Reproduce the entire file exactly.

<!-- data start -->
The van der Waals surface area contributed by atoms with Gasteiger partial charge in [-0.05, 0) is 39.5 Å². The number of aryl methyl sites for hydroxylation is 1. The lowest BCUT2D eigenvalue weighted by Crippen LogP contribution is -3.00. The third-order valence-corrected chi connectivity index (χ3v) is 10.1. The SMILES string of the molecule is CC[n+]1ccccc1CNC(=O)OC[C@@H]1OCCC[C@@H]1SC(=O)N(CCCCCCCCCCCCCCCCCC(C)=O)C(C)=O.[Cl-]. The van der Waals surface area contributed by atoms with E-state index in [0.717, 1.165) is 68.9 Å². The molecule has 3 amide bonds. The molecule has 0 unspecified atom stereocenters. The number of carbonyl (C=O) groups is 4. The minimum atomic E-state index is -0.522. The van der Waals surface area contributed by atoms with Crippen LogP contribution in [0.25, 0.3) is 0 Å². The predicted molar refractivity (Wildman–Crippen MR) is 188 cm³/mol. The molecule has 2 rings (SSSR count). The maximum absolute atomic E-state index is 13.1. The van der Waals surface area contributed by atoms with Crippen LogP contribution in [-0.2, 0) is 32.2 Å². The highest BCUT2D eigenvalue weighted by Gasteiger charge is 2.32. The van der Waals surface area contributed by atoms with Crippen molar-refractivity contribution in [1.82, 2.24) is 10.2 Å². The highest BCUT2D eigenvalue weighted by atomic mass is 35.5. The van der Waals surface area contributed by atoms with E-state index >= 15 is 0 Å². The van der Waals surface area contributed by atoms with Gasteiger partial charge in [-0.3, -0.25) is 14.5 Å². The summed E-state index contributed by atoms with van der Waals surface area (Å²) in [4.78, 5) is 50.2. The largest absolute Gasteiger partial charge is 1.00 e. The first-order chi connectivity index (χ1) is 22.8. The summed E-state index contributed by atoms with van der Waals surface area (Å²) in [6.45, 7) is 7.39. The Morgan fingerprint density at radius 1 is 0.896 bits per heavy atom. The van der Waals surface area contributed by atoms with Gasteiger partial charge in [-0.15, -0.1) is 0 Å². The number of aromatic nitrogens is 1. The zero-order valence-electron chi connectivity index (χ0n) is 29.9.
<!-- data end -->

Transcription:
The van der Waals surface area contributed by atoms with Gasteiger partial charge in [-0.05, 0) is 39.5 Å². The number of aryl methyl sites for hydroxylation is 1. The lowest BCUT2D eigenvalue weighted by Crippen LogP contribution is -3.00. The third-order valence-corrected chi connectivity index (χ3v) is 10.1. The SMILES string of the molecule is CC[n+]1ccccc1CNC(=O)OC[C@@H]1OCCC[C@@H]1SC(=O)N(CCCCCCCCCCCCCCCCCC(C)=O)C(C)=O.[Cl-]. The van der Waals surface area contributed by atoms with E-state index in [0.717, 1.165) is 68.9 Å². The molecule has 3 amide bonds. The molecule has 0 unspecified atom stereocenters. The number of carbonyl (C=O) groups is 4. The minimum atomic E-state index is -0.522. The van der Waals surface area contributed by atoms with Crippen LogP contribution in [0.25, 0.3) is 0 Å². The predicted molar refractivity (Wildman–Crippen MR) is 188 cm³/mol. The molecule has 2 rings (SSSR count). The maximum absolute atomic E-state index is 13.1. The van der Waals surface area contributed by atoms with Crippen LogP contribution in [-0.2, 0) is 32.2 Å². The highest BCUT2D eigenvalue weighted by Gasteiger charge is 2.32. The van der Waals surface area contributed by atoms with Crippen molar-refractivity contribution in [1.82, 2.24) is 10.2 Å². The highest BCUT2D eigenvalue weighted by atomic mass is 35.5. The van der Waals surface area contributed by atoms with E-state index >= 15 is 0 Å². The van der Waals surface area contributed by atoms with Gasteiger partial charge in [-0.3, -0.25) is 14.5 Å². The summed E-state index contributed by atoms with van der Waals surface area (Å²) in [4.78, 5) is 50.2. The largest absolute Gasteiger partial charge is 1.00 e. The first-order chi connectivity index (χ1) is 22.8. The summed E-state index contributed by atoms with van der Waals surface area (Å²) in [6.45, 7) is 7.39. The Morgan fingerprint density at radius 1 is 0.896 bits per heavy atom. The van der Waals surface area contributed by atoms with Gasteiger partial charge in [-0.15, -0.1) is 0 Å². The number of aromatic nitrogens is 1. The zero-order valence-electron chi connectivity index (χ0n) is 29.9.